Jasmine Betka
'19 B.S. Health Science

By Diane Tran
English major
Communication and Public Relations Intern

Photo of Jasmine Betka
Jasmine Betka started out strong at Newbury Park High School, taking Advanced Placement and honors courses and playing on the basketball team. Then an accident her freshman year shattered parts of the vertebrae in her spine and left her with multiple brain injuries and over 20 fractures, and she had to rebuild the academic path she had paved for herself.

“It was hard to find my place in academics,” she said. “People were always like, ‘Oh you won’t be able to do it with everything you have.'”

She practically had no education for three years, but at the age of 20 she finished continuation high school. She began taking classes at Moorpark College and found confidence in her academic journey again, earning an associate degree in social and behavioral sciences with a 4.0 GPA.

Betka then transferred to CSU Channel Islands because it was the right fit for her academic and physical needs, allowing her to stay close to home.

“For me, with my physical health, that moving away aspect wasn’t going to work,” she said.

Scrolling through CSUCI’s website, she saw that the Health Science degree encompassed everything she was passionate about. She still lacked confidence in herself and her abilities since falling out of the academic system, but several Health Science faculty members reassured her that she absolutely had what it takes.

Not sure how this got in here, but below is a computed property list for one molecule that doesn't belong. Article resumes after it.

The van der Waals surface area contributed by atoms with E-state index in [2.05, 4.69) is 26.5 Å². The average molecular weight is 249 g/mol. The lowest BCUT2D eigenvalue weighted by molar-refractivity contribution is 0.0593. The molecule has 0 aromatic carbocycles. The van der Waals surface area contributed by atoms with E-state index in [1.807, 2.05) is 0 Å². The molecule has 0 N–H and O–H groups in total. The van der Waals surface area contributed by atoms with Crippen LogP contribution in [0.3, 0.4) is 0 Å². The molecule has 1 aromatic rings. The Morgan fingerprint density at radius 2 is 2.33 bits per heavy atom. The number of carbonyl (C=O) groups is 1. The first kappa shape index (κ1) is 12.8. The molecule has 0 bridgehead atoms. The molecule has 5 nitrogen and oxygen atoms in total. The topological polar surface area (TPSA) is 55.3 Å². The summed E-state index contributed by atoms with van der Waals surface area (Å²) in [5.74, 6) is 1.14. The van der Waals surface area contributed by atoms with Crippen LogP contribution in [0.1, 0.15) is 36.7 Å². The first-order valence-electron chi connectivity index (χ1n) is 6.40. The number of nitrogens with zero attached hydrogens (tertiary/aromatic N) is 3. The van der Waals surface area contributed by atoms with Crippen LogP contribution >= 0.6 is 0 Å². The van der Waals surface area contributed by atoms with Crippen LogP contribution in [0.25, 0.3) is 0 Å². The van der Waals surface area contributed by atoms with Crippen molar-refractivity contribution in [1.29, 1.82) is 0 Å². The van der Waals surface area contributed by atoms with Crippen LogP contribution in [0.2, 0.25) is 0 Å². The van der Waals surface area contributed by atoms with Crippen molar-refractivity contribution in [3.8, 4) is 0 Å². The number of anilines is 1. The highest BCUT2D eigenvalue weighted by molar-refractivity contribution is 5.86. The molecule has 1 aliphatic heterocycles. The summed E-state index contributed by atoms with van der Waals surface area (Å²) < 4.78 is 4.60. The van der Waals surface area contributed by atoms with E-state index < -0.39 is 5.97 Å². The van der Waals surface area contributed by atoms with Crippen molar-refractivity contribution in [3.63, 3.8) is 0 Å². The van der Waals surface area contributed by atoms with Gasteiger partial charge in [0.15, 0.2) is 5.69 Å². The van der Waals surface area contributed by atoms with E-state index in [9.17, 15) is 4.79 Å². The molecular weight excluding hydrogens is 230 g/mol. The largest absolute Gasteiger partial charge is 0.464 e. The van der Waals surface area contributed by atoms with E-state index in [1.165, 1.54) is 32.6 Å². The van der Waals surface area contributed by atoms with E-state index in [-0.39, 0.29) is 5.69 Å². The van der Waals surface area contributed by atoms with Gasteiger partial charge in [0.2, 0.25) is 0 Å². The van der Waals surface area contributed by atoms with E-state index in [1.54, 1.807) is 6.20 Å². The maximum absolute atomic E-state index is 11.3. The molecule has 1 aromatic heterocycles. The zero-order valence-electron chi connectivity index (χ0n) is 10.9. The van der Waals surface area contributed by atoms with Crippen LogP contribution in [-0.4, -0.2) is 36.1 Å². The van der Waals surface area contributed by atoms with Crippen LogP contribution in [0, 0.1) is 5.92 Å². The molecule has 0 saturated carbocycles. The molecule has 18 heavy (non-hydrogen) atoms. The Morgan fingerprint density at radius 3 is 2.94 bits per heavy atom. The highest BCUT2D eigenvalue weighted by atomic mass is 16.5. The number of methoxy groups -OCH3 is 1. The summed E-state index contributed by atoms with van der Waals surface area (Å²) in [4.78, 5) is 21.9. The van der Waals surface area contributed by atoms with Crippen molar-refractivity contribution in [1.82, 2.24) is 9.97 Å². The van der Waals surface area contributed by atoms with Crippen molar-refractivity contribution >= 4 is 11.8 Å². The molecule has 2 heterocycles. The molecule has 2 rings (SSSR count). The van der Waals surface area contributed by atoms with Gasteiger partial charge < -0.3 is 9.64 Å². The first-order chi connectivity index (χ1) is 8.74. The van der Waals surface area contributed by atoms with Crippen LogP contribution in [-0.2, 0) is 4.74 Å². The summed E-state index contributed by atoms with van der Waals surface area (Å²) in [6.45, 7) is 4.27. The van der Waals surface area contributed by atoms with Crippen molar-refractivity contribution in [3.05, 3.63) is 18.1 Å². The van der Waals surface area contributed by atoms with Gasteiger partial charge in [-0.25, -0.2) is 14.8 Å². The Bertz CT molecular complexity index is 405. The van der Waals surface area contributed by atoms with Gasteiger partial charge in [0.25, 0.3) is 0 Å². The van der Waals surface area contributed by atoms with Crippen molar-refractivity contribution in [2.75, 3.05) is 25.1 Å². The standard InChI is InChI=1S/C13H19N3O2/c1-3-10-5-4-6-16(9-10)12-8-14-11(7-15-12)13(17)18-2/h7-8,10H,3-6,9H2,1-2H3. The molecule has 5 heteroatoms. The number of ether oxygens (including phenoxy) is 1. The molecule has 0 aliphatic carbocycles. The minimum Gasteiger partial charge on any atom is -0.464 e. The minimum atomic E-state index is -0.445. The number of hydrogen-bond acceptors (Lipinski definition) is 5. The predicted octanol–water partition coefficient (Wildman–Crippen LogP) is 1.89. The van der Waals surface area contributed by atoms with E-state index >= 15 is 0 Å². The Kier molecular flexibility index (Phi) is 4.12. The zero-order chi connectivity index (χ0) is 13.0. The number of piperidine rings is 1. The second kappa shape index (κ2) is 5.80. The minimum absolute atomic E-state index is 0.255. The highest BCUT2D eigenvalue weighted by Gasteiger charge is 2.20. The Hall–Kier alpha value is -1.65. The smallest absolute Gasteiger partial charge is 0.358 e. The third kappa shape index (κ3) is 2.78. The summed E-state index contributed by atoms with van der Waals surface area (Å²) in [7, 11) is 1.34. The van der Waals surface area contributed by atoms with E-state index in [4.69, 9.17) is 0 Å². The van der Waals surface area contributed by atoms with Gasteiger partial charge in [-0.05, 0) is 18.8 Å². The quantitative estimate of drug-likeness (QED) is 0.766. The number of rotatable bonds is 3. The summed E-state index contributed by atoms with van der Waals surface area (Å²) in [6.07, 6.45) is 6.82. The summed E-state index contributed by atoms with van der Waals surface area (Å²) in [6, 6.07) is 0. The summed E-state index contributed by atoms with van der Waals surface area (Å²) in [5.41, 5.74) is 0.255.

“I remember Dr. Ashley Winans asked me if I was going to get my master’s after CSUCI,” Betka said. “No one ever approached me or encouraged me, even if I maybe thought about it too, and hearing a faculty member telling me I was ready to get a master’s degree really instilled in me the confidence that I could.”

After graduating summa cum laude from CSUCI, Betka earned a master’s in public health. She always knew she wanted to become a teacher and now works as a health educator at Moorpark College and a Health Science Lecturer at CSUCI. Her goals are to find ways to make health education and health care inclusive. She especially tries to make sure her students feel included in an environment where no matter their background they have a space to learn and talk. 

“What I try to embody as an instructor is valuing people and seeing people for who they are and what they bring to the table,” Betka said. “I always teach in my classes not to look at just the deficits but to look at the assets that different communities can bring.”

Back to Top ↑